If, as the war poet Rupert Brooke wrote, "there's some corner of
a foreign field that is for ever England" it must surely be the
Tyne Cot Cemetery just outside the historic village of
Begun in 1917, shortly after the 3rd Australian Division
captured this strategically-important area, a German defensive
point on the Passchendaele-Broodseinde road, Tyne Cot is believed
to take its name from a barn which stood beside a railway level
crossing in the area and which reminded soldiers of the British
Northumberland Fusiliers of a traditional Tyneside worker's
cottage: a 'Tyne Cot'.
Today, Tyne Cot Cemetery is the largest Commonwealth war
memorial and cemetery in the world and an unmissable destination
for visitors on our First World War
battlefield tours in Flanders, north-west Belgium.
The site of the graves of 11,956 commonwealth servicemen who
lost their lives in the Battle of Passchendaele, the sheer scale of
this beautifully-maintained cemetery is overwhelming, and the
poignancy of the experience of visiting Tyne Cot Cemetery is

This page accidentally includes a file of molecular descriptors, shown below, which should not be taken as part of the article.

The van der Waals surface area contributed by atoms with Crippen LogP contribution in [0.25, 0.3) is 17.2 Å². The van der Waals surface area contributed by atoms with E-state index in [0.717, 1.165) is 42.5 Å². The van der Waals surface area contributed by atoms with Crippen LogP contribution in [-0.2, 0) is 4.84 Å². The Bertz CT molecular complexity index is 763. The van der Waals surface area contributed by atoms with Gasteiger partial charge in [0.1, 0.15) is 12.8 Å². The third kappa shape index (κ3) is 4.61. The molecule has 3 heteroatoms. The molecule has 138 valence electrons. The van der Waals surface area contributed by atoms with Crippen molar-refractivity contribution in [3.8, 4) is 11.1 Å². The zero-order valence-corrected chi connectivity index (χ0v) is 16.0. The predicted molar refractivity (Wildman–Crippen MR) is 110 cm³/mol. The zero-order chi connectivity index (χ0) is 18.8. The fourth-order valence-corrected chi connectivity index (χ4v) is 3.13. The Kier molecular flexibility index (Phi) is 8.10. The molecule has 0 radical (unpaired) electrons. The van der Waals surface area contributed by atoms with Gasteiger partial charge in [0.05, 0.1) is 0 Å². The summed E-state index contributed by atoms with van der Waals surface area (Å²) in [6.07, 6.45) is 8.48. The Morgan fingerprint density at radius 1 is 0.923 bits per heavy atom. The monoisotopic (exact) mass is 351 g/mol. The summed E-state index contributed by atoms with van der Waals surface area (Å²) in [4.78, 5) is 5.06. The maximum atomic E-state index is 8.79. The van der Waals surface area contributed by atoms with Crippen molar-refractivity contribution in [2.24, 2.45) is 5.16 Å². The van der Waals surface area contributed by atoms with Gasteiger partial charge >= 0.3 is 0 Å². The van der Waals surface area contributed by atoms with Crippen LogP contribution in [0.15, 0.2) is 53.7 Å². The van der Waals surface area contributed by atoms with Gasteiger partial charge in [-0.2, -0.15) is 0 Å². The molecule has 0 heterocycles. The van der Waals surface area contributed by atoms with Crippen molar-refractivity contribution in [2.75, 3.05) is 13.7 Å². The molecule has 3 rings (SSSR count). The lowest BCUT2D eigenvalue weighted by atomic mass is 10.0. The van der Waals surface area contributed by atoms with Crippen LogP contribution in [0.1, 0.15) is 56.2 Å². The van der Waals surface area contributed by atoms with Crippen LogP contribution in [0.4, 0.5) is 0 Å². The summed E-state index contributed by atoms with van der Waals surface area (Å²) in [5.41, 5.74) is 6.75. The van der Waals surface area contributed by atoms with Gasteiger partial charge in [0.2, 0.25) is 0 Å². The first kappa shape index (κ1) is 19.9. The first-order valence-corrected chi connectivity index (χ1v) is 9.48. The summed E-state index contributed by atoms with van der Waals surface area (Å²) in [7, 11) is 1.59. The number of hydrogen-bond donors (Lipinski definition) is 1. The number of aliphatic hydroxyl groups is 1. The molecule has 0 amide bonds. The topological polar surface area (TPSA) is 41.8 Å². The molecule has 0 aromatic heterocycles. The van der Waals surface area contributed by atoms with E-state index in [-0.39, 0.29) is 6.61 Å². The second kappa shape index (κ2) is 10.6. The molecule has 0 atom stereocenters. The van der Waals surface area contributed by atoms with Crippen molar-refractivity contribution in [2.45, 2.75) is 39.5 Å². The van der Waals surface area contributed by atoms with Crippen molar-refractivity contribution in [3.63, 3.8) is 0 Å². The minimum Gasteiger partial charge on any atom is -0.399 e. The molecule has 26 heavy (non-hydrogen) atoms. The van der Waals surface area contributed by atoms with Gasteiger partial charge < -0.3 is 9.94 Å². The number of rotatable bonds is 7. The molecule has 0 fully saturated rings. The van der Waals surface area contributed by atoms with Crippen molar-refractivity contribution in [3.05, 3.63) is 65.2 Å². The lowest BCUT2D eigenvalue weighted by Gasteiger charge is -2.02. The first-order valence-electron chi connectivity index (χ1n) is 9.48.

further emphasised by the fact that seventy percent of the soldiers
commemorated here are unknown, their headstones marked simply
"Known unto God".
Beyond the countless rows of white headstones and crosses that
fill this vast cemetery, the Tyne Cot Memorial to the Missing forms
the far wall and lists the names of almost 35,000 servicemen, in
order of rank, declared 'missing in action' and for whom there is
no known grave.
Tyne Cot, originally a German stronghold, was the site of
several concrete 'block houses'; military fortifications used as
gunning or observation posts. When King George V visited Tyne Cot
Cemetery in 1922, he ordered the construction of a memorial cross -
the Cross of Sacrifice - to be built upon one of these blockhouses.
This monument forms a focal point for the cemetery and is
immediately visible from the entrance. Two further German
Blockhouses remain within the cemetery's boundaries.
In 2007 a Visitors Centre was opened. As visitors approach the
centre a recorded voice speaks the name of each of the servicemen
listed as 'missing in action' and commemorated on the Memorial
wall. The Visitors Centre features displays and vintage photographs
which place the events of the First World War, the battles that
took place around Ypres and Passchendaele and the history of Tyne
Cot and the cemetery into context.